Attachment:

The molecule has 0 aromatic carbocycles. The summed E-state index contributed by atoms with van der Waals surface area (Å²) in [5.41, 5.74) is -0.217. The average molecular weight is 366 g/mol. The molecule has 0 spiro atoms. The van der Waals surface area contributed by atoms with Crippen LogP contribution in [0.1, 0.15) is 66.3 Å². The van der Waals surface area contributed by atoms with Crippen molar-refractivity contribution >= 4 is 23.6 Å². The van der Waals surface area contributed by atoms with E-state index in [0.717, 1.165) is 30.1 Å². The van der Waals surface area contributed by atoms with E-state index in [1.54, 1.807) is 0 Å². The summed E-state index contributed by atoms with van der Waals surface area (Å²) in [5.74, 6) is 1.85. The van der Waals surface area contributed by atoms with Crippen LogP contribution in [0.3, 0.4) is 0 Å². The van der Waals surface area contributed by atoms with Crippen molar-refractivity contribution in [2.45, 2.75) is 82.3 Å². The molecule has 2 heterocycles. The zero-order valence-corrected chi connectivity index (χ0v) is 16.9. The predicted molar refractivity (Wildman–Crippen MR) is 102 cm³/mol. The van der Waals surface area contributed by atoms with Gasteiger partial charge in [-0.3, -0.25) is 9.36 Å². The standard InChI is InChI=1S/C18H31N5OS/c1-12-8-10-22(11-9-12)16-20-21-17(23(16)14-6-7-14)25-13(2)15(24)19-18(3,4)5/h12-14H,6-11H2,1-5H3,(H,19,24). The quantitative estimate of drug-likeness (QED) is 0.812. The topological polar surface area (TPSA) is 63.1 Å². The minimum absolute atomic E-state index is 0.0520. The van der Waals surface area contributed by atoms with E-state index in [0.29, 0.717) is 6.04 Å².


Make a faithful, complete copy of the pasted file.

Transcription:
The molecule has 0 aromatic carbocycles. The summed E-state index contributed by atoms with van der Waals surface area (Å²) in [5.41, 5.74) is -0.217. The average molecular weight is 366 g/mol. The molecule has 0 spiro atoms. The van der Waals surface area contributed by atoms with Crippen LogP contribution in [0.1, 0.15) is 66.3 Å². The van der Waals surface area contributed by atoms with Crippen molar-refractivity contribution >= 4 is 23.6 Å². The van der Waals surface area contributed by atoms with E-state index in [0.717, 1.165) is 30.1 Å². The van der Waals surface area contributed by atoms with E-state index in [1.54, 1.807) is 0 Å². The summed E-state index contributed by atoms with van der Waals surface area (Å²) in [5.74, 6) is 1.85. The van der Waals surface area contributed by atoms with Crippen LogP contribution in [0.3, 0.4) is 0 Å². The van der Waals surface area contributed by atoms with Crippen molar-refractivity contribution in [2.45, 2.75) is 82.3 Å². The molecule has 2 heterocycles. The zero-order valence-corrected chi connectivity index (χ0v) is 16.9. The predicted molar refractivity (Wildman–Crippen MR) is 102 cm³/mol. The van der Waals surface area contributed by atoms with Gasteiger partial charge in [-0.3, -0.25) is 9.36 Å². The standard InChI is InChI=1S/C18H31N5OS/c1-12-8-10-22(11-9-12)16-20-21-17(23(16)14-6-7-14)25-13(2)15(24)19-18(3,4)5/h12-14H,6-11H2,1-5H3,(H,19,24). The quantitative estimate of drug-likeness (QED) is 0.812. The topological polar surface area (TPSA) is 63.1 Å². The minimum absolute atomic E-state index is 0.0520. The van der Waals surface area contributed by atoms with E-state index in [0.29, 0.717) is 6.04 Å².